A Dyson sphere is a hypothetical megastructure that completely encompasses a star and captures a large percentage of its solar power output. The concept is a thought experiment that attempts to explain how a civilisation would meet its energy requirements once those requirements exceed what can be generated from the home planet's resources alone. Only a tiny fraction of a star's energy emissions reaches the surface of any orbiting planet. So, building structures encircling a star would enable a civilisation to harvest far more energy. Freeman Dyson in his paper "Search for Artificial Stellar Sources of Infra-Red Radiation", firstly put up the concept of the Dyson sphere. Building such a stable megastructure is currently far beyond humanity's engineering capacity. The number of craft required to obtain, transmit, and maintain a complete Dyson sphere exceeds present-day industrial capabilities. "Dyson swarm" consists of a large number of independent solar power satellites and space habitats orbiting in a dense formation around the star.
Oceans cover 70 percent of the Earth, and water is a natural solar energy collector. Ocean thermal energy conversion, aims to exploit this fact and use the temperature differences between surface water heated by the sun and water in the ocean's chilly depths to generate electricity. A liquid with a low boiling point like ammonia is boiled using warm seawater. The resulting steam is used to operate an electricity-generating turbine; the vapor is then cooled using cold seawater.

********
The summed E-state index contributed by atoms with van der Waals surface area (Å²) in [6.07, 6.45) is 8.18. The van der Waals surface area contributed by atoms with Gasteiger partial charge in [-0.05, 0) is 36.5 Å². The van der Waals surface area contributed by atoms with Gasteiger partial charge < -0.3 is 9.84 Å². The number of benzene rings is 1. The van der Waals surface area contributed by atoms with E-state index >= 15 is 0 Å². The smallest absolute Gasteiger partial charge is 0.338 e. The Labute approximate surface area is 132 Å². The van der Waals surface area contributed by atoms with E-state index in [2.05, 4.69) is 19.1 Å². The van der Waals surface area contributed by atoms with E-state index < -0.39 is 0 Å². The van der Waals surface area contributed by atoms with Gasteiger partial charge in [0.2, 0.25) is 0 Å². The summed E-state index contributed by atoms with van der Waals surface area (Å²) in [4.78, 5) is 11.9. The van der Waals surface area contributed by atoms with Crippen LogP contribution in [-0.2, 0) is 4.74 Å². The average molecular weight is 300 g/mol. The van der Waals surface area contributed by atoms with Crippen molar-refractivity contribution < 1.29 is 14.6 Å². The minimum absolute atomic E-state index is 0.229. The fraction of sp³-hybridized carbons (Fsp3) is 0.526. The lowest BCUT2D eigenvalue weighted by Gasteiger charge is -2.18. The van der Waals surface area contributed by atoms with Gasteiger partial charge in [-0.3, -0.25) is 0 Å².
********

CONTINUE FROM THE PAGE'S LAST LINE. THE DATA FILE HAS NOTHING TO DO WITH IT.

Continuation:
The marine transport industry is under pressure to find cleaner sources of power. Fuel cell powered ships can obtain immediate emissions reductions for the cleanest and most efficient operation by utilizing liquefied natural gas (LNG) as the primary fuel source.
Technologies like Fuel cell and Hydrogen Power are still into development which may or may not be commercialized by 2050. Hydrogen gas can be manufactured from water by using electricity to split water molecules into oxygen and hydrogen. In the future, green hydrogen and other carbon-neutral synthetic fuels could replace, for example, gasoline as a transport fuel or natural gas as fuel for power generation. Again, software for power grid management is being developed to enable the transition from today's centralized power management systems to a new paradigm of distributed control of power management systems. This will effectively manage dynamic power grids, with greater resiliency for unforeseen events while reducing the need for spare capacity reserves. Further, such distributed approaches will ease the integration of intermittent power sources, such as wind and solar; the adoption of microgrids, and management of demand response programs.
Algae-based biodiesel generation uses passive or semi-passive systems to release the lipids from algae with little or no expenditure of energy. Although algae-based systems have the potential to generate far more energy per acre than corn-based systems.
Some other sources can be printable Solar Panels, harnessing body heat for good, biodiesel fuel from Algae. Energy poverty and climate change are two of the greatest challenges for the international community. So, recearchers are working to develop sustainable, innovative and renewable energy solutions.
Mohammad Mahmudur Rahman Niaz is a civil Engineer and a serving Military Officer.